1. […] Here is our programmer’s perspective. [View with […]

  2. I am actually surprised about the lack of documentation. I would expect that a commercial game engine that sells for a LOT of money comes with some usable documentation, I wonder if they left it out the ‘free’ version on purpose…

  3. i hate how the volumes work, if you later decide to move a block that you have placed earlier, it is impossible, you’ll have to subtract then add it back in and this usually does more harm than good.

  4. Good Review.
    While I haven’t really used UDK – I tried it about a year ago, but development was too slow, and the engine too complex for my taste – I do have extensive experience with Unity, and I do have to say that that latter covers up just about every one of the holes mentioned about UDK above: Unity has excellent documentation, project folders, the debugger is great, and it’s built off of Mono, so it has practically instant code compilation, and hence a very fast workflow.
    UDK is at least theoretically more powerful, and you can build much better looking, more comprehensive games for free with UDK than Unity – if you have the resources. That’s not to say that UDK is necessarily better – with Unity 3, both engines use beast lightmapping, and the same physics engine; their rendering capacity is the same as far as I can tell, and Unity’s mono based scripting engine is quite powerful.
    The main difference is that Unreal 3 has been around for much longer than Unity, and Epic has more resources to devote towards creating examples and tech demos than UT. Ultimately, UDK is probably better for large projects with a lot of resources at their disposal, while Unity is better geared towards indie game development – not that that’s static, but that does appear to be what they’re best at now.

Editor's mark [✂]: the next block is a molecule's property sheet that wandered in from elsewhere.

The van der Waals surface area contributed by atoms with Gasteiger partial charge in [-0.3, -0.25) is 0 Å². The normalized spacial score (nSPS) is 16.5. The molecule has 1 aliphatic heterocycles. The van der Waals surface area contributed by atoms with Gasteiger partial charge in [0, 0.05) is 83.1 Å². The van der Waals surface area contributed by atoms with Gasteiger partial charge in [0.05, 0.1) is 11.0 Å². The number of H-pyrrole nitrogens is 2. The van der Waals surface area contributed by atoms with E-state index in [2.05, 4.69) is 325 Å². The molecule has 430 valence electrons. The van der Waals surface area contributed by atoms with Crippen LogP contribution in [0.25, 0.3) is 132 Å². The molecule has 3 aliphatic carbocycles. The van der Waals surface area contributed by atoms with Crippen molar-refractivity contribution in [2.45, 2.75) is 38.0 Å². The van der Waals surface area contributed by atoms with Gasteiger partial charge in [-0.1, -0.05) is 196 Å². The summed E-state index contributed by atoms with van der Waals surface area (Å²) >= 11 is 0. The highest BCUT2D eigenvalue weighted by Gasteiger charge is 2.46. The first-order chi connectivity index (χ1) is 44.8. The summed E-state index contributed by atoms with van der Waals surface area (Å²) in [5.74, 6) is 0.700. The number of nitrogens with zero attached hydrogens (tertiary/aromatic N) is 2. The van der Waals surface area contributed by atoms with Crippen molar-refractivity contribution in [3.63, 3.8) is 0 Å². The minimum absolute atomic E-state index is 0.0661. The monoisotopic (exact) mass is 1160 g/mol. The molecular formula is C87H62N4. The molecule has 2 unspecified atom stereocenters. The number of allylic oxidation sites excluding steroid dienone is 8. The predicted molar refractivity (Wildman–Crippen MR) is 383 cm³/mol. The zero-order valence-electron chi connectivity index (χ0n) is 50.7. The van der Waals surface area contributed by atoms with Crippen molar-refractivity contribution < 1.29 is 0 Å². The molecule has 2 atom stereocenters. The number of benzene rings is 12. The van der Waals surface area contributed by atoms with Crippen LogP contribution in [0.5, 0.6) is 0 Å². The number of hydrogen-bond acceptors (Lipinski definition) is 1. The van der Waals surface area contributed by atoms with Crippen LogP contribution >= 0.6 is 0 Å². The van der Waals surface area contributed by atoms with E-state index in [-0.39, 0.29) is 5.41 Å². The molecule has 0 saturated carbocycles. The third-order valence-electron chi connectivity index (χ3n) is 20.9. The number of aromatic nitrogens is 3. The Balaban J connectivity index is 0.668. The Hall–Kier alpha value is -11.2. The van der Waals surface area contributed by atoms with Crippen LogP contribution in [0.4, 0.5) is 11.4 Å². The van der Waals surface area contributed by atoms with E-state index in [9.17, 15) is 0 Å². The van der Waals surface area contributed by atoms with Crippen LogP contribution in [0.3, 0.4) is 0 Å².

Just my two cents.

  5. You make a good summary of things I’ve learned myself using Unreal tech. I’ve been on a few commercial games projects (and hence have good programming support) and also actually running through UDK as a unit I’m teaching currently for a course. The fact that the UDK engine is a high performance sort of beast is key. Also that it’s unweildly in terms of being able to dig into code is a good point. Yes it takes some months of plowing through tutorials and such to grasp the basic usage for general ‘levels building’ – and yes it’s directed towards modding the conventional 1st/3rd person game that is UT.
    I think the other strength would be it’s character tools – particularly the performance of the skeletal driven character systems. Something I’d like to dig into more and convey myself.
    A huge drawback is the cluttered, window-upon-window environment.. full of popups, properties, exposed everything !! it’s a huge featured thing – there’s not a concerted effort from the developers to make things more comfortable for the artist. You spend your time popping and sliding windows half the time. It might be the nature of the beast.
    Good luck all digging into the UDK – it’s a fast ride.

  6. 1. Lack of documentation? There’s plenty of documentation for both content creation and programming at And the forums have pretty much any answer the documentation hasn’t.

    2. It supports PNG. The formats JPG and MP3 aren’t supported because they are proprietary formats. Instead, UDK reads the open source equivalent of MP3: Ogg Vorbis. A nice tool for transcoding is “WinLame” (also open source).

    3. Recent versions have this.

    4. Agree.

    5. It does supports full debugging with Visual Studio (including breakpoints, reading variables values, etc etc). You just need to install the Visual Studio plugin, nFringe. There’s a tutorial somewhere on Epic’s documentation.

  7. @Jeff: On 3, you say recent versions have this. Where can I find more info on this?

  8. Nice article. Maybe when this was written the worst parts were actually true but as Jeff said, much of those issues have been solved nowadays.